There are a number of news sources calling it a done deal but other reports disagree.
Newspapers up and down the Atlantic were reporting that Carl Icahn had saved the Taj Mahal Casino late last night. Those reports have proven to be quite premature, but it does appear that the casino, at least for now, will keep its doors open.
Atlantic City’s second-largest casino with roughly 3,000 employees will not be closing on Saturday as planned, averted and now up in the air though Saturday will see the hotel-casino remain open for the time being.
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Icahn is expected to exchange his debt plus $100 million in cash, which is needed to operate the casino, for ownership of the Taj Mahal, according to sources close to the deal. In theory, that will see state Senate President Stephen Sweeney propose legislation that will give the Taj roughly $150 million in tax breaks, sources said.
Union problems and statement
The real contentious issue to this point has been with Icahn and the union that represents roughly 1,100 casino workers, UNITE HERE Local 54.
Earlier today union president Bob McDevitt accused Icahn of reneging on Wednesday’s agreement, “We thought that we had come to an agreement with all parties that would resolve all of the issues with the Taj Mahal. We signed it, and the Trump CEO signed as well.”
“At noon today [Thursday] , we were told that Carl Icahn had gone back on his commitment and would not enter into the agreement,” McDevitt said. “This is what we have been dealing with for some time now at this property. We are disappointed that Mr. Icahn’s whims are going to add to the feelings of uncertainty and instability that the workers have had to live with and have to endure during this holiday season and beyond.”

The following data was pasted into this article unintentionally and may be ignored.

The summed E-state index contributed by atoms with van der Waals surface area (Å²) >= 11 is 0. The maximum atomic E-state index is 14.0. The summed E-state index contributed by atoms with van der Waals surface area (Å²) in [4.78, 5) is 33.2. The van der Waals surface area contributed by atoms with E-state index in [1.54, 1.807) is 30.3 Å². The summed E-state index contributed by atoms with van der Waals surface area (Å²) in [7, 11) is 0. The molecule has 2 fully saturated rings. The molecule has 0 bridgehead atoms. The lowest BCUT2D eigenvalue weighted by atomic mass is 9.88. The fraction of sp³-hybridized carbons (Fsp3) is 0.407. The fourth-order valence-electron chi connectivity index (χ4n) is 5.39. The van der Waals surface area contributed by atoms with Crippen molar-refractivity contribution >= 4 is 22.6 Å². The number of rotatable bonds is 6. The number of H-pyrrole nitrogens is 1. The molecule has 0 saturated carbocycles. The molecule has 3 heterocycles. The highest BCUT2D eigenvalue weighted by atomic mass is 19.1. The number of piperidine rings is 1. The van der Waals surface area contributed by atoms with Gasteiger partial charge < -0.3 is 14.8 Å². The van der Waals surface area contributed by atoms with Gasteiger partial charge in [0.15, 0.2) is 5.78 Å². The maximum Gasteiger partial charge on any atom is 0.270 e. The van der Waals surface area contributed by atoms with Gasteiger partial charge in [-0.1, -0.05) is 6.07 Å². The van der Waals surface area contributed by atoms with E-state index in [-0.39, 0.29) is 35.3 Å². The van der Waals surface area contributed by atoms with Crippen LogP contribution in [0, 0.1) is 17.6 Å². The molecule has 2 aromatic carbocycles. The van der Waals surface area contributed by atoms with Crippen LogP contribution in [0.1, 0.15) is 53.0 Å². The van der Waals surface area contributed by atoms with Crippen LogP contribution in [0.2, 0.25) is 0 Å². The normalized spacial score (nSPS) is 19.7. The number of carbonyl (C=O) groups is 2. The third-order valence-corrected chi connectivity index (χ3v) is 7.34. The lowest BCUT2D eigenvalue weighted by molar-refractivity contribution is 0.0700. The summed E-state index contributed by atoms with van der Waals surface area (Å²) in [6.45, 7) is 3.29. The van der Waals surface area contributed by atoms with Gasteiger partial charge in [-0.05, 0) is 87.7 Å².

Icahn quickly responded to that accusation this afternoon by posting a letter he had written to Bob Griffin, Chief Executive Officer Trump Entertainment Resorts, Inc., on his website Shareholders’ Square Table.
While for the most part quite polite, Icahn wasn’t without criticism to accompany his promise of an additional $20 million in operating capital and unwillingness to see 3,000 people lose their job this weekend. The most choice words follow:
Trump Entertainment Resorts, Inc. is one of the most distressed companies I have ever come across in my 50+ years of investing. The company’s hometown of Atlantic City is in the midst of an unprecedented crisis. Intense competition from surrounding markets is steadily eroding gaming revenues for the city’s casinos. [F]our local casinos shuttered in 2014, and a once vibrant Atlantic City institution, your Taj Mahal, loses almost $10 million every month.